The Court accepted the recordings as evidence of the mother’s allegations that domestic violence existed in their relationship.

In Garner & Garner (2016) Fam CA 630, the wife’s recordings of the husband without his consent was admitted as evidence on the basis of the evidence being given to the court with both parties’ consent and in circumstances of the existence of family violence. The content of the recordings were considered to fall within the definition of family violence.

In Jasper & Corrigan (2017) FCCA 1467, the parties agreed that the wife had recorded the husband’s conversation without his consent. The court used its discretion in holding that the evidence was admissible as the wife had no other options other than reverting to the use of this form of evidence.

In Guzniczak & Rogala (2017) Fam CA 758, the Judge held the husband’s recordings of the wife without her consent prior to their separation was admissable as evidence however the Judge ruled negatively against the husband in respect of the content of the recordings holding that the husband had set up traps in respect of the wife.

In Coulter & Coulter (No. 2) [2019] FCCA 1290, the mother was successful in having an illegally obtained recording of the father, made during the handover of the two children, admitted as evidence into the Court.Using a video recording device, the mother captured the discussion between herself and the father without his knowledge or consent. The Court ruled that the video recordings were admissible because the mother made them in the context of a relationship which involved family violence and where protection was sought. In contrast to these recordings, other recordings of private telephone discussions between the father and the children, without either party’s knowledge were dismissed as inadmissible as they were held to have breached the father’s privacy.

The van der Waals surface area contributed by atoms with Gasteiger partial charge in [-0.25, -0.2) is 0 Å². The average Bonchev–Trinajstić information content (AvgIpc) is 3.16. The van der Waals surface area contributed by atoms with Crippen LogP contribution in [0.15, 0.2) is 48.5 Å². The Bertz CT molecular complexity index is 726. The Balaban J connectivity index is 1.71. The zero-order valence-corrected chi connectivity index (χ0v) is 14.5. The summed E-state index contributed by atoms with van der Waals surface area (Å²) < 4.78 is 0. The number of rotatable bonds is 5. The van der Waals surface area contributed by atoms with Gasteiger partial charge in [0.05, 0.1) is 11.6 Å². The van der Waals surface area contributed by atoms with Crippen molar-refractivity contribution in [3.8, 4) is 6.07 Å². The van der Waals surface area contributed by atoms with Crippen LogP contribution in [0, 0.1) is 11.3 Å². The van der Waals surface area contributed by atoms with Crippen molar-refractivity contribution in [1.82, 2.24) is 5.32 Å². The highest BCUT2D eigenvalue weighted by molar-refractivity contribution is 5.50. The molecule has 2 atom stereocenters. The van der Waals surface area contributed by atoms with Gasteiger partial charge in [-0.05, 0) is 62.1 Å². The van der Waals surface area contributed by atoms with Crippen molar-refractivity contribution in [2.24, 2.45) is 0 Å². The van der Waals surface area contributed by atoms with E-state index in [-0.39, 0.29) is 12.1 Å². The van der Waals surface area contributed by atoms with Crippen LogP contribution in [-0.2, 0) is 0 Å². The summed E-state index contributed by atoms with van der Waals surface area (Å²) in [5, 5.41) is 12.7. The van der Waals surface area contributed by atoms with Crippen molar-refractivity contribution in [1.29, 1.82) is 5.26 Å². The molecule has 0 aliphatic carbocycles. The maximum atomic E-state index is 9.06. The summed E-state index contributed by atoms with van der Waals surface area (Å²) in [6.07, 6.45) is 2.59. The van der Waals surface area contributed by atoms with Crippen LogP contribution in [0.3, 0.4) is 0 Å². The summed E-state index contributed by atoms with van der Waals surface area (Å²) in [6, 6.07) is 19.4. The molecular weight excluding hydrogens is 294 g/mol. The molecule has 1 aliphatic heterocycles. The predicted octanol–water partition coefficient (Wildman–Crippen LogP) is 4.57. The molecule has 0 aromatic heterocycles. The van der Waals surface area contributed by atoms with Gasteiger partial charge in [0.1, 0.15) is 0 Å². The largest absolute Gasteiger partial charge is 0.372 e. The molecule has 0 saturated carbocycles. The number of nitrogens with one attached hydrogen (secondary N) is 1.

In Gin & Hing (2019) Fam CA 779 the father relied on the transcription of various mobile calls and skype conversations, which related to parenting issues the recordings of which were made without the consent of the persons recorded. The Court held that despite the mother’s objection to the admissibility of the evidence on the grounds of it being unfairly prejudicial to her, the transcriptions were allowed. This was because the probative value of it outweighed any prejudice. The best interests of the child were in issue and the Judge held that the evidence assisted in the determination of the matter.

In Nagel v Clay (2020) FamCA 326, the mother’s Affidavit at trial made reference to digital recordings which related to parenting orders. These recordings were submitted to the single expert in the case for the preparation of an expert report. The father objected to the recordings calling for a substitute single expert to be appointed and for the recordings to be struck out as inadmissible evidence. The Court, exercising its discretion with respect to the electronic evidence, relied on section 6ZX(2) of the Family Law Act and held that the recordings were to be excluded due to their low probative value and the mother’s non-disclosure of the existence of the recordings under Rule 13.14 of the Family Law Rules.

Support is given to the use of electronic forms of evidence by precedent and law, however the facts of each case will determine the outcome as to whether or not weight can be given to it and whether in fact it can be used.

Contact us

If you would like more information on how to prepare evidence for your case and how the Family Law Team at Genesis Edge Law Group can assist you in your matter, please do not hesitate to contact us on 1300 559 888 or fill out the enquiry form here.